Farmers Almanac
The Farmers Almanac
Order your copy today!

The June Full Moon

Share on Facebook Share on Twitter Share on Pinterest Share on LinkedIn Subscribe by Email Print This Post

Things get pretty exciting when there’s a full Moon, and June’s full Moon, known as the Strawberry Moon (in North America), is no exception. Look for it rising in the east at sunset on Monday, June 17th.  When the Moon is in its full phase, it lies “opposite” the sun, so as you watch the sun go down in the west, turn around and look for the moonrise.

Although June’s Moon turns 100% astronomically full at 4:31 a.m. EDT, it will appear full for a day or two surrounding the actual full phase. In fact, when you see it rising in the early evening on Monday, it will have already started to wane—the full phase lasts only an instant— although it will be difficult to detect with the naked eye.

A Father’s Day Treat

On Sunday night, June 16th, take Dad outside to enjoy the nearly-full Strawberry Moon paired up with bright Jupiter in the southeast sky all night long.

To learn how this Moon got its name, watch our short Farmers’ Almanac video!

Find out all full Moon names and their meanings »

Previous / Next Posts


1 Laura Clayton { 06.17.19 at 2:09 pm }

LoVe the Strawberry Moon 🍓 My Husband has Lenape Indian in his blood… So we planted flowers & herbs yesterday, Today I continued in the Garden 💐 Thank you SOO much for the info and Beautiful pictures 😊

2 mary ellen { 06.07.17 at 10:33 am }


3 rosana { 06.07.17 at 9:08 am }

thank you.
I feel closed to nature.

4 Quincy Ketring { 08.12.16 at 11:54 am }

odwolanie do sadu pracy


5 Becky { 06.19.16 at 9:45 pm }

Thank you very much. Thoroughly enjoyed this little clip.

6 Ekal { 06.19.16 at 8:04 pm }

Did not know own that! Thank you Farmer’s Almanac for all the great info!

7 Shirley { 05.30.15 at 5:41 pm }

As a young girl, I remember that many truck farmers would plant various vegetables during certain phases of the moon. Plants that produced above the ground were planted during the light of the moon and vegetables that produced below the ground were planted during the dark of the moon.

8 PC { 05.30.15 at 8:14 am }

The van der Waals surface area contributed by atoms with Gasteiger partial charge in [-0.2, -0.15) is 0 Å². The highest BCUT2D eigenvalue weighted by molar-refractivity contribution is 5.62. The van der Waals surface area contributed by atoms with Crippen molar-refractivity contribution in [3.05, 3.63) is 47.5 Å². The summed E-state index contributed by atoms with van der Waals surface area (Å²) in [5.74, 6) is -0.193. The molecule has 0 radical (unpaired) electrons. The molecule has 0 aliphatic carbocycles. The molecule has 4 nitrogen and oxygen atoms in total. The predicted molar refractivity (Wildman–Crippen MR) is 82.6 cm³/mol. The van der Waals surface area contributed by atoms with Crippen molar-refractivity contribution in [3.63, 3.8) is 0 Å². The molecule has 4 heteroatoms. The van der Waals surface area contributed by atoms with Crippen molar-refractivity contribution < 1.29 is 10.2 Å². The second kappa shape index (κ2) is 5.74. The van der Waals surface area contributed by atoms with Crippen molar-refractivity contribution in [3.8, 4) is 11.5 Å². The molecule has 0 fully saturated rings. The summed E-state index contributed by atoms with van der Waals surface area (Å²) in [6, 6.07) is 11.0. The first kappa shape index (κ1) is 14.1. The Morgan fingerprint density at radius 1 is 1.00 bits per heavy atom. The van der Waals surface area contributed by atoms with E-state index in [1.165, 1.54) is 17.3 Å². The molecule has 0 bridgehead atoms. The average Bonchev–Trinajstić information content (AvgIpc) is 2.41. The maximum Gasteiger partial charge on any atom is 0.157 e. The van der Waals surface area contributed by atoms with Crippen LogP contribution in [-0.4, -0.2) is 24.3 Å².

I have Indian in my blood and did all my garden planting yesterday. Thank you Strawberry Moon.

9 Michael Toubi { 05.27.15 at 1:37 pm }

That was a very good video they should make a full length documentary

10 AMA { 05.27.15 at 12:44 pm }

Respect the indian culture and have learned so much about mother earth and Farmers
Almanac is the best.

11 Abe { 05.27.15 at 11:39 am }

Very good lnfo.thanks

12 Bob { 05.27.15 at 11:33 am }

Mikki There’s a lot schools are not teaching these days, to busy getting the kids ready for stars, tass and sat tests. If it wasn’t for Lincolns face on the five dollar bill they wouldn’t even know who he was.

13 Sam { 05.27.15 at 11:10 am }

Mikki, that’s a great question. I feel it definitely would.

14 Theresa Connors Elliot { 05.27.15 at 9:12 am }

I look forward to the Farmers’ Almanac Full Moon article each month. Thank you for the interesting information!!!

15 Art { 06.24.13 at 8:12 am }

It was AWESOME! And thank you Farmers Almanac!!

16 Mikki { 06.23.13 at 5:34 pm }

Also love the names of the moons that the Native American’s gave to the moon each month.

17 Brenda { 06.23.13 at 2:16 pm }

Did not know this. Thank you Farmer’s Almanac!!

18 Anne { 06.23.13 at 10:25 am }

Two beautiful names for one moon. It was great last night. Can’t wait for tonight to see the yard lit up from the moon & moonlight garden. Might be a good night to camp out.

19 Mikki { 06.20.13 at 9:40 am }

Lovely story about the strawberry moon and the rose moon. It makes me ask the question: If this sort of information was taught in school, would kids become more interesting in astronomy, space, research, etc.?

20 Nee { 06.20.13 at 3:31 am }

Love this kind of knowledge. It is part of our history & culture we should all enjoy. Thanks, FA !

21 Gene { 06.19.13 at 10:23 am }

Who knew!

22 kyshirl { 06.19.13 at 9:11 am }

Strawberry moon – love the info Farmer’s Almanac

Leave a Comment

Note: Comments that further the discussion of the above content are likely to be approved. Those comments that are vague or are simply submitted in order to promote a product, service or web site, although not necessarily considered "spam," are generally not approved.

If you notice a hole in the upper left-hand corner of your Farmers' Almanac, don't return it to the store! That hole isn't a defect; it's a part of history. Starting with the first edition of the Farmers' Almanac in 1818, readers used to nail holes into the corners to hang it up in their homes, barns, and outhouses (to provide both reading material and toilet paper). In 1919, the Almanac's publishers began pre-drilling holes in the corners to make it even easier for readers to keep all of that invaluable information (and paper) handy.

Reading Farmers' Almanac on Tablet with Doggie

Don't Miss A Thing!

Subscribe to Our Newsletter and Get a FREE Download!